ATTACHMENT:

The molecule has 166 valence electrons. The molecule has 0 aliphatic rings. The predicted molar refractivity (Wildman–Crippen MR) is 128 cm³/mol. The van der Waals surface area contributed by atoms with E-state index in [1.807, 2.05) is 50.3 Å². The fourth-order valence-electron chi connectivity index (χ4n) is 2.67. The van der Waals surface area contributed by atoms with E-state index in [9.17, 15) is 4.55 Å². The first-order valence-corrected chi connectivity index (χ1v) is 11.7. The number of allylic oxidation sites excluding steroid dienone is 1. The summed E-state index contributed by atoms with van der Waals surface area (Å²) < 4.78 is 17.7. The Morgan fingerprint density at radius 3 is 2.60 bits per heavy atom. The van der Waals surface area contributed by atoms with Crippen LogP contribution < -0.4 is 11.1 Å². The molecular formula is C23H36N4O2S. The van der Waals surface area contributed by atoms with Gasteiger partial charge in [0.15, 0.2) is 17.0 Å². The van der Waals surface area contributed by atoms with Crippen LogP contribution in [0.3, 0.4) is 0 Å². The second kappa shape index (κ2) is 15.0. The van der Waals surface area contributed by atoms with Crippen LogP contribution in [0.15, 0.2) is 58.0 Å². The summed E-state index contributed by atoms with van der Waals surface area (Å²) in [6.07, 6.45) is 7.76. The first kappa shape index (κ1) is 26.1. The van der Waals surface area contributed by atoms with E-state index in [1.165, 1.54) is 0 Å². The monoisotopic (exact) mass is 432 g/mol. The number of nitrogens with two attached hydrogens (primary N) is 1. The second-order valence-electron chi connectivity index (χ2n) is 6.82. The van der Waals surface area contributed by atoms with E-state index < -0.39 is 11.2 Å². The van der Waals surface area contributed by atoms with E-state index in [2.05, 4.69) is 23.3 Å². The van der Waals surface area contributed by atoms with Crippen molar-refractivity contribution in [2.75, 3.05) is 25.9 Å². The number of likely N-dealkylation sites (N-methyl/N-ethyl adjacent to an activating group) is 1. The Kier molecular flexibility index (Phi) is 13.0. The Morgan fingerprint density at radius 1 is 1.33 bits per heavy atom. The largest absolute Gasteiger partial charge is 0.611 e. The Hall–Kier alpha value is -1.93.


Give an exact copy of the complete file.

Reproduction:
The molecule has 166 valence electrons. The molecule has 0 aliphatic rings. The predicted molar refractivity (Wildman–Crippen MR) is 128 cm³/mol. The van der Waals surface area contributed by atoms with E-state index in [1.807, 2.05) is 50.3 Å². The fourth-order valence-electron chi connectivity index (χ4n) is 2.67. The van der Waals surface area contributed by atoms with E-state index in [9.17, 15) is 4.55 Å². The first-order valence-corrected chi connectivity index (χ1v) is 11.7. The number of allylic oxidation sites excluding steroid dienone is 1. The summed E-state index contributed by atoms with van der Waals surface area (Å²) < 4.78 is 17.7. The Morgan fingerprint density at radius 3 is 2.60 bits per heavy atom. The van der Waals surface area contributed by atoms with Crippen LogP contribution < -0.4 is 11.1 Å². The molecular formula is C23H36N4O2S. The van der Waals surface area contributed by atoms with Gasteiger partial charge in [0.15, 0.2) is 17.0 Å². The van der Waals surface area contributed by atoms with Crippen LogP contribution in [0.3, 0.4) is 0 Å². The second kappa shape index (κ2) is 15.0. The van der Waals surface area contributed by atoms with Crippen LogP contribution in [0.15, 0.2) is 58.0 Å². The summed E-state index contributed by atoms with van der Waals surface area (Å²) in [6.07, 6.45) is 7.76. The first kappa shape index (κ1) is 26.1. The van der Waals surface area contributed by atoms with E-state index in [1.165, 1.54) is 0 Å². The monoisotopic (exact) mass is 432 g/mol. The number of nitrogens with two attached hydrogens (primary N) is 1. The second-order valence-electron chi connectivity index (χ2n) is 6.82. The van der Waals surface area contributed by atoms with E-state index < -0.39 is 11.2 Å². The van der Waals surface area contributed by atoms with E-state index in [2.05, 4.69) is 23.3 Å². The van der Waals surface area contributed by atoms with Crippen molar-refractivity contribution in [2.75, 3.05) is 25.9 Å². The number of likely N-dealkylation sites (N-methyl/N-ethyl adjacent to an activating group) is 1. The Kier molecular flexibility index (Phi) is 13.0. The Morgan fingerprint density at radius 1 is 1.33 bits per heavy atom. The largest absolute Gasteiger partial charge is 0.611 e. The Hall–Kier alpha value is -1.93.